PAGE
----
On the Wildside

On our recent holiday in northern India we spent a few days in Calcutta (now Kolkata) where we made a special visit to see one of the true wonders of the botanical world - the '˜Great Banyan Tree' which grows in the Indian Botanic Garden beside the Hooghly River.

Wednesday, 18th January 2017, 2:51 pm
Updated Wednesday, 18th January 2017, 2:52 pm
The Great Banyan Tree is a true wonder.

The tree is over 250 years old and is made up of many huge spreading limbs which radiate outwards covering over a hectare, from the former central trunk.

All along these limbs hundreds of prop roots descend to the ground and hold up the whole tree.

In 1850 the same tree was visited by the celebrated botanist Joseph Hooker, who was brought up in Glasgow, later becoming director of Kew Gardens.

In his ‘Himalayan Journals’ he noted that the Great Banyan originally germinated from a seed deposited by a bird in the crown of a palm tree, which was eventually swamped by the Banyan and killed.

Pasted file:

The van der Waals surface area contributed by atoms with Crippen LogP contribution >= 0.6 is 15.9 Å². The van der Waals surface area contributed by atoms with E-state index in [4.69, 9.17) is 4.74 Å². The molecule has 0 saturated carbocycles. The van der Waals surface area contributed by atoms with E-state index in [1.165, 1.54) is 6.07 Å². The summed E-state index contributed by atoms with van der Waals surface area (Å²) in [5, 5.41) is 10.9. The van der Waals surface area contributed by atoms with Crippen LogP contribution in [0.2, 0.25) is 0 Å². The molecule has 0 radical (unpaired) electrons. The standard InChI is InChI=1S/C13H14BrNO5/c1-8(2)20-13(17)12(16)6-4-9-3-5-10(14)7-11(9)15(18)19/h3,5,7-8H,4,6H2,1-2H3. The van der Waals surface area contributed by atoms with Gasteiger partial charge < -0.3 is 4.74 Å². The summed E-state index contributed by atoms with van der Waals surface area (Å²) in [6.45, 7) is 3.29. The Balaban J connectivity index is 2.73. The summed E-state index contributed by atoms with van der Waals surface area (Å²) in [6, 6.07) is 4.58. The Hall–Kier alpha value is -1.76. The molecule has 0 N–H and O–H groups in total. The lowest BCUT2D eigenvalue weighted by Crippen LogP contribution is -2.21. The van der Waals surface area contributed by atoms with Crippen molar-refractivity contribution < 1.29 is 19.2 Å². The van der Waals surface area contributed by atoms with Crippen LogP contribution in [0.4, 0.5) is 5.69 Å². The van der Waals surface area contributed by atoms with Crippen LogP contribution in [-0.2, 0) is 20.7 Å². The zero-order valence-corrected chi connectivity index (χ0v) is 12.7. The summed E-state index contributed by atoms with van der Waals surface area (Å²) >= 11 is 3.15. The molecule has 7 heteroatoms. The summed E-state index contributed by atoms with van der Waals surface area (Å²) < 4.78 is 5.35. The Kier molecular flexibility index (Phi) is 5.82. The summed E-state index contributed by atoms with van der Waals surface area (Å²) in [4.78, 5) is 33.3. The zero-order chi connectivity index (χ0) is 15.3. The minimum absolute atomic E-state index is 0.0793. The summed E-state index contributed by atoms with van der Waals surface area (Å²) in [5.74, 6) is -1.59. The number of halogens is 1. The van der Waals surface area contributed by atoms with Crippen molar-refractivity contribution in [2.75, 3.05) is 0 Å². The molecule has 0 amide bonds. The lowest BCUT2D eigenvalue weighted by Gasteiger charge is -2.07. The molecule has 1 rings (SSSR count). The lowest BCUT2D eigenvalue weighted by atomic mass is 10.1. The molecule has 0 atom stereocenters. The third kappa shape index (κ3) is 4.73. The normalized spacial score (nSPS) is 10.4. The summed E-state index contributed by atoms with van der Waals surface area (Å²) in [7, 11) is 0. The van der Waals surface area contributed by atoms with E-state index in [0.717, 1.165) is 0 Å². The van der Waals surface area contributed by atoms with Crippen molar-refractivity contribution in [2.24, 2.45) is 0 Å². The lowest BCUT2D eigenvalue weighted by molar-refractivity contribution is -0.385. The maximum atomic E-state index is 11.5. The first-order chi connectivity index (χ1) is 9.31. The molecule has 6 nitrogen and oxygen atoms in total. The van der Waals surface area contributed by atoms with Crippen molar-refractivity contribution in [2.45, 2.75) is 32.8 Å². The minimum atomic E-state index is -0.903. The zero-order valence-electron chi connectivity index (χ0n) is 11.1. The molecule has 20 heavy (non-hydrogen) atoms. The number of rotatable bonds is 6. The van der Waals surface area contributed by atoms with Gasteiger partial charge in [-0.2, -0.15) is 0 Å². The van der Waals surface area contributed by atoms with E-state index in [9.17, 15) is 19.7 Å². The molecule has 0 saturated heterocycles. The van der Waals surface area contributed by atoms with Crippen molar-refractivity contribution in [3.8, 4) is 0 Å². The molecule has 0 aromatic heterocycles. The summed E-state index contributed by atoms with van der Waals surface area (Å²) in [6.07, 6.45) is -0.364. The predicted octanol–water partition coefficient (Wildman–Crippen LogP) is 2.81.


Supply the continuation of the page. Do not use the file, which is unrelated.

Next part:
The Banyan is now fenced off, but from outside looks like a dense miniature forest.

The Banyan’s botanical name is Ficus benghalensis, in the Mulberry family (Moraceae).

Throughout the tropics there are over 850 different species of fig, of which a few are commonly cultivated and well-known - the Indian Rubber Plant Ficus elastica, the Weeping Fig Ficus benjamina, both often grown as house plants and the familiar Edible Fig, Ficus carica, cultivated in the Mediterranean area for its fruits.

Each fig is a hollow fleshy structure full of tiny flowers, and later on tiny seeds which give the familiar gritty sensation when eaten.

Pollination is brought about by a tiny wasp which has to squeeze through the minute mouth of the fig to reach the flowers, and each wild fig species is associated with its own unique kind of wasp.

Many kinds of wild fig are known as ‘Strangling Figs’ from the way they grow on other trees and eventually literally strangle their host to death with their roots.

We noticed one of these in the botanic garden, strangling not a tree but an abandoned brick building which was completely engulfed by the tentacle-like roots.

After Calcutta, Joseph Hooker visited Cherrapunji in the Khasia Hills (reputedly the wettest place on earth) where he made a very fine drawing of a ‘Living Bridge’ where the roots of wild figs had been trained across a river making a natural bridge.

Unfortunately we were not able to visit Cherrapunji to try this out - something for another trip perhaps!